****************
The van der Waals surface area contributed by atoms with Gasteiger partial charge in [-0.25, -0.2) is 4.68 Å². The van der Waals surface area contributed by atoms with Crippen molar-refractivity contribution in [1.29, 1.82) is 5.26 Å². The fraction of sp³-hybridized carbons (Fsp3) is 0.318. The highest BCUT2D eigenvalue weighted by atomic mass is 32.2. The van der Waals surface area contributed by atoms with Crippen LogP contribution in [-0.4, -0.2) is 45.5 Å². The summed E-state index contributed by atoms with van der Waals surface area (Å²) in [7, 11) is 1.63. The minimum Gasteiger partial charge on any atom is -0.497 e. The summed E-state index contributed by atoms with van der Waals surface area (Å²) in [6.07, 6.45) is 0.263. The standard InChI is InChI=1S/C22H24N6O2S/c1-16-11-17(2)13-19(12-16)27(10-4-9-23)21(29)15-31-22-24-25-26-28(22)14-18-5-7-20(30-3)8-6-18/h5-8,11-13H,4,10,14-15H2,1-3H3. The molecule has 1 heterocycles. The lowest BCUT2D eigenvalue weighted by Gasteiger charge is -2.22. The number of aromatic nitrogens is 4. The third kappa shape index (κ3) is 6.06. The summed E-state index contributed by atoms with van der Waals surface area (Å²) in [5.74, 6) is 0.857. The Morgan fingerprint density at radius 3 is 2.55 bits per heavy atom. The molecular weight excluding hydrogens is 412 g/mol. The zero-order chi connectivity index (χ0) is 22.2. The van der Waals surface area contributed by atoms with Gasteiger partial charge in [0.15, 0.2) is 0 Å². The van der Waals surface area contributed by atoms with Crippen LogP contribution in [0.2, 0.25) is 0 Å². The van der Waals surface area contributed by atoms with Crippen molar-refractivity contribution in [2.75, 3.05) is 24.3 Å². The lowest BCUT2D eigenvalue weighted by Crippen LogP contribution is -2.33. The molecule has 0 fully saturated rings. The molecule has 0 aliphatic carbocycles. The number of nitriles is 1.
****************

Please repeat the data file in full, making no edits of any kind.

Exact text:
The van der Waals surface area contributed by atoms with Gasteiger partial charge in [-0.25, -0.2) is 4.68 Å². The van der Waals surface area contributed by atoms with Crippen molar-refractivity contribution in [1.29, 1.82) is 5.26 Å². The fraction of sp³-hybridized carbons (Fsp3) is 0.318. The highest BCUT2D eigenvalue weighted by atomic mass is 32.2. The van der Waals surface area contributed by atoms with Crippen LogP contribution in [-0.4, -0.2) is 45.5 Å². The summed E-state index contributed by atoms with van der Waals surface area (Å²) in [7, 11) is 1.63. The minimum Gasteiger partial charge on any atom is -0.497 e. The summed E-state index contributed by atoms with van der Waals surface area (Å²) in [6.07, 6.45) is 0.263. The standard InChI is InChI=1S/C22H24N6O2S/c1-16-11-17(2)13-19(12-16)27(10-4-9-23)21(29)15-31-22-24-25-26-28(22)14-18-5-7-20(30-3)8-6-18/h5-8,11-13H,4,10,14-15H2,1-3H3. The molecule has 1 heterocycles. The lowest BCUT2D eigenvalue weighted by Gasteiger charge is -2.22. The number of aromatic nitrogens is 4. The third kappa shape index (κ3) is 6.06. The summed E-state index contributed by atoms with van der Waals surface area (Å²) in [5.74, 6) is 0.857. The Morgan fingerprint density at radius 3 is 2.55 bits per heavy atom. The molecular weight excluding hydrogens is 412 g/mol. The zero-order chi connectivity index (χ0) is 22.2. The van der Waals surface area contributed by atoms with Gasteiger partial charge in [0.15, 0.2) is 0 Å². The van der Waals surface area contributed by atoms with Crippen LogP contribution in [0.2, 0.25) is 0 Å². The van der Waals surface area contributed by atoms with Crippen molar-refractivity contribution in [2.75, 3.05) is 24.3 Å². The lowest BCUT2D eigenvalue weighted by Crippen LogP contribution is -2.33. The molecule has 0 fully saturated rings. The molecule has 0 aliphatic carbocycles. The number of nitriles is 1.